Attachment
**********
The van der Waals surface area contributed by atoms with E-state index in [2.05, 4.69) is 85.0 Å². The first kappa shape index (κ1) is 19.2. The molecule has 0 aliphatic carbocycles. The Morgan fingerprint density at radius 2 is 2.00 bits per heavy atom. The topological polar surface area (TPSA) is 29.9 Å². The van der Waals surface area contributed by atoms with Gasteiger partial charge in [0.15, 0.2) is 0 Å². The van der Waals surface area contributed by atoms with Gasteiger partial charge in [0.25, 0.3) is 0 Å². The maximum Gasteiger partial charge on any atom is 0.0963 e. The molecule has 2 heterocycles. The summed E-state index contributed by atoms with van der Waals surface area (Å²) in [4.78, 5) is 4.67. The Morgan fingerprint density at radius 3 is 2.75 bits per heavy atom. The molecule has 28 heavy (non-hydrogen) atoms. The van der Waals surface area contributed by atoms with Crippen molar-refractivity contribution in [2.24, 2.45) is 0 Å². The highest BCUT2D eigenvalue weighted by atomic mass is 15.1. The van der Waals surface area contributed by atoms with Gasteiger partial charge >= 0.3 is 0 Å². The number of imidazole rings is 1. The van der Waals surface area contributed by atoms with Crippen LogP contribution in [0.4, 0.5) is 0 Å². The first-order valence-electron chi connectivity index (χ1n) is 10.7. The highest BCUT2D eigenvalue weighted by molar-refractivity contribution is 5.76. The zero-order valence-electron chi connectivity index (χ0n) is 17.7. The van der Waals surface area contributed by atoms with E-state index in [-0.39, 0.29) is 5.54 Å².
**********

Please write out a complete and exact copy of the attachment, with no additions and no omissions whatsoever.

The van der Waals surface area contributed by atoms with E-state index in [2.05, 4.69) is 85.0 Å². The first kappa shape index (κ1) is 19.2. The molecule has 0 aliphatic carbocycles. The Morgan fingerprint density at radius 2 is 2.00 bits per heavy atom. The topological polar surface area (TPSA) is 29.9 Å². The van der Waals surface area contributed by atoms with Gasteiger partial charge in [0.15, 0.2) is 0 Å². The van der Waals surface area contributed by atoms with Gasteiger partial charge in [0.25, 0.3) is 0 Å². The maximum Gasteiger partial charge on any atom is 0.0963 e. The molecule has 2 heterocycles. The summed E-state index contributed by atoms with van der Waals surface area (Å²) in [4.78, 5) is 4.67. The Morgan fingerprint density at radius 3 is 2.75 bits per heavy atom. The molecule has 28 heavy (non-hydrogen) atoms. The van der Waals surface area contributed by atoms with Crippen molar-refractivity contribution in [2.24, 2.45) is 0 Å². The highest BCUT2D eigenvalue weighted by atomic mass is 15.1. The van der Waals surface area contributed by atoms with Gasteiger partial charge >= 0.3 is 0 Å². The number of imidazole rings is 1. The van der Waals surface area contributed by atoms with Crippen LogP contribution in [0.4, 0.5) is 0 Å². The first-order valence-electron chi connectivity index (χ1n) is 10.7. The highest BCUT2D eigenvalue weighted by molar-refractivity contribution is 5.76. The zero-order valence-electron chi connectivity index (χ0n) is 17.7. The van der Waals surface area contributed by atoms with E-state index in [-0.39, 0.29) is 5.54 Å².